I have used FrameMaker since version 5 when the first Windows version became available for Win95. FrameMaker has always been a solid workhorse, and Adobe has taken a - some would say very - conservative attitude towards updating the software. But Adobe FrameMaker 2017 is certainly off to a good start with an absolutely MAJOR upgrade!
The user community has a bunch of very dedicated users, who frown upon any changes with furrowed brows and fiery opinions. And that is all good, but it is difficult to hide that where InDesign today i a fantastic super efficient piece of software with a sleek user interface, FrameMaker has been left somewhat behind.
The challenges for the graphic designers and content providers of today are vastly more complex than they were in 1995. Today you are expected to be able to publish to print and web and understand the difference. Print takes a vast understanding of how the print process works in order to do professional work. Publishing to web takes even more knowledge and ability to understand all the intricasies of database, html, css and the different web formats. Not easy and bridging both worlds takes a lot of patience and a tool like FrameMaker and the Technical Communication Suite.
Review of FrameMaker 2017
I do not work in Structured FrameMaker so in this review I shall not try to comment on anything from that side of the fence.
The good stuff
New Features Welcome Screen
Adobe has made an introduction to the new features directly from the brand new welcome screen. Why it prompts to install Internet Explorer 11 is beyond me, and I could live without.
The new Welcome Screen is nice and it is certainly great that it can be modified in a transparant way. The Welcome Screen is merely a small website which can be modified any which way you like. I can’t help wondering whether this is a forewarning of an entirely browser driven interface...
Search for menu commands
... is a new feature. We have had the fast F8 and F9 for applying formatting for a good many years, and the new button works pro- vides the same fast scrolling through options. It is a fine feature actually. Most editing in FrameMaker is done using the same rather few features. Tables, Images, Formatting etc but working with color, variables etc is often outside of the ordinary and one forgets the shortcuts
The Project Manager
Here is a welcome addition! The project manager is an Explorer like tool to keep track of all your assets. You can add folders and files and move them between folders. You also drag and drop them directly into your document and open the assets in their native application.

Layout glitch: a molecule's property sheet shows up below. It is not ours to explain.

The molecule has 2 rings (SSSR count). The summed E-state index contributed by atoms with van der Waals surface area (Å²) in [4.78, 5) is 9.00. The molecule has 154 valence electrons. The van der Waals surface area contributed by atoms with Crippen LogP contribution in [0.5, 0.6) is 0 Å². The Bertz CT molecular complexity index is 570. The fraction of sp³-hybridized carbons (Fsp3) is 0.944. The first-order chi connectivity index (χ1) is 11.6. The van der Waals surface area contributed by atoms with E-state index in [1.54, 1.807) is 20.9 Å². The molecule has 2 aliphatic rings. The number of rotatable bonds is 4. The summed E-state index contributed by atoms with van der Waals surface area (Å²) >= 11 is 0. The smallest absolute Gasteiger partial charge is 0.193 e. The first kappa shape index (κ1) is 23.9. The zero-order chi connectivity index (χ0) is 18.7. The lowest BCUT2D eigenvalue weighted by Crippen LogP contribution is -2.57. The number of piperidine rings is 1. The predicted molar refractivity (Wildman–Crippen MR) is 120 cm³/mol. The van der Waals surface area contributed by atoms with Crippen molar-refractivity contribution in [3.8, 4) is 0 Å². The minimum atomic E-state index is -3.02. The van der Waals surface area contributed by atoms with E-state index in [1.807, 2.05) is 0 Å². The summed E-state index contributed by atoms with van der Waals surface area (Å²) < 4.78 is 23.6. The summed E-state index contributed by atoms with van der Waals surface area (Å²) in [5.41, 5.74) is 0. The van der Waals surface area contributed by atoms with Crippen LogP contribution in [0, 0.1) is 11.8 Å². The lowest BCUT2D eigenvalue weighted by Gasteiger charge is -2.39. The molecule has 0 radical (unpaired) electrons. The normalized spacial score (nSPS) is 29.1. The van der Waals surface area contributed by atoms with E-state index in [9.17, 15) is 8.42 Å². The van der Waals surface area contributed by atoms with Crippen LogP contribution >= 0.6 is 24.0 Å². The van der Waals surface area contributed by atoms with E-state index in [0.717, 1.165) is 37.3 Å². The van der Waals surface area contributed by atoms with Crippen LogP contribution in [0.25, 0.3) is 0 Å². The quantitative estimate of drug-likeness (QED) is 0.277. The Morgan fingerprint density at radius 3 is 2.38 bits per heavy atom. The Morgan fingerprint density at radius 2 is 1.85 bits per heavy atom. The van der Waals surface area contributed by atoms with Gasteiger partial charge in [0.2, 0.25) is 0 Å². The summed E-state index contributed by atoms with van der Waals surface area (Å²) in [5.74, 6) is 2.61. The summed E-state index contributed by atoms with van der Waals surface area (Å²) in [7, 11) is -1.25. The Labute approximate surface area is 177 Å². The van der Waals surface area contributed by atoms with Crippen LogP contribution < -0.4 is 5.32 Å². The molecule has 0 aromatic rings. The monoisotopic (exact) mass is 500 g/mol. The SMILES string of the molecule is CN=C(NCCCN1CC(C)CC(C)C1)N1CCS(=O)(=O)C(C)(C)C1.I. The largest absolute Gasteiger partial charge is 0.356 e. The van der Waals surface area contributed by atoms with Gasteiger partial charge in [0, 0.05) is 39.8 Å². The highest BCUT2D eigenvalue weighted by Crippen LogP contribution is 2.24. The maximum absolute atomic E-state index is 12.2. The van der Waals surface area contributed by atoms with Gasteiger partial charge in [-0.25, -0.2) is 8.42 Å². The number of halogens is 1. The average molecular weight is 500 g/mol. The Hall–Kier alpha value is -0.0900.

It is very neat and handy, but one should be aware that mov- ing for instances images between folder in the Project Manager will merely make them loose their links in the Insets Pod. With no warnings whatsoever.
Folders created or deleted in the Project Manager are not virtual folders. They are real and will appear in Explorer.
For those who remember Adobe GoLive, it had a feature simi- larly to the Project Manager, but it worked more intelligently, and warned you when you were making a mess of things.
Working with graphics
Graphics are an integral part of most jobs. FrameMaker 2017 has a redesigned Graphics Toolbar which looks more modern, but basi- cally functions as it has always. Options for color choosing for instance, has now become a dropdown menu, and it is ok I think.
A new feature of the Graphics Toolbar is the hotspot editor. Hotspots have been there for a long time, but now one may choose to work with graphics in hotspot mode per default. That is nice. The icon for hotspot mode / graphics mode should be an on/off button though in stead of two separate icons. I like the new toolbar even if I miss the colors of the old one.
In this iteration of FrameMaker Adobe has given up on the col- ored icons of the last couple of versions. And no thanks from me - I liked them!
Export to HTML5
Now here is the really good part for the likes of me who stubbornly clings to unstructured FrameMaker. The publishing facilities allows you to do an export to HTML5 and it works pretty great! There are a nice bunch of options in the export process - even the options of creating an XM L sitemap. Great! The options for enhancing and modifying the export is really great, because it allows us to make the exported material fit nicely with whatever the present company design guidelines may be for their website..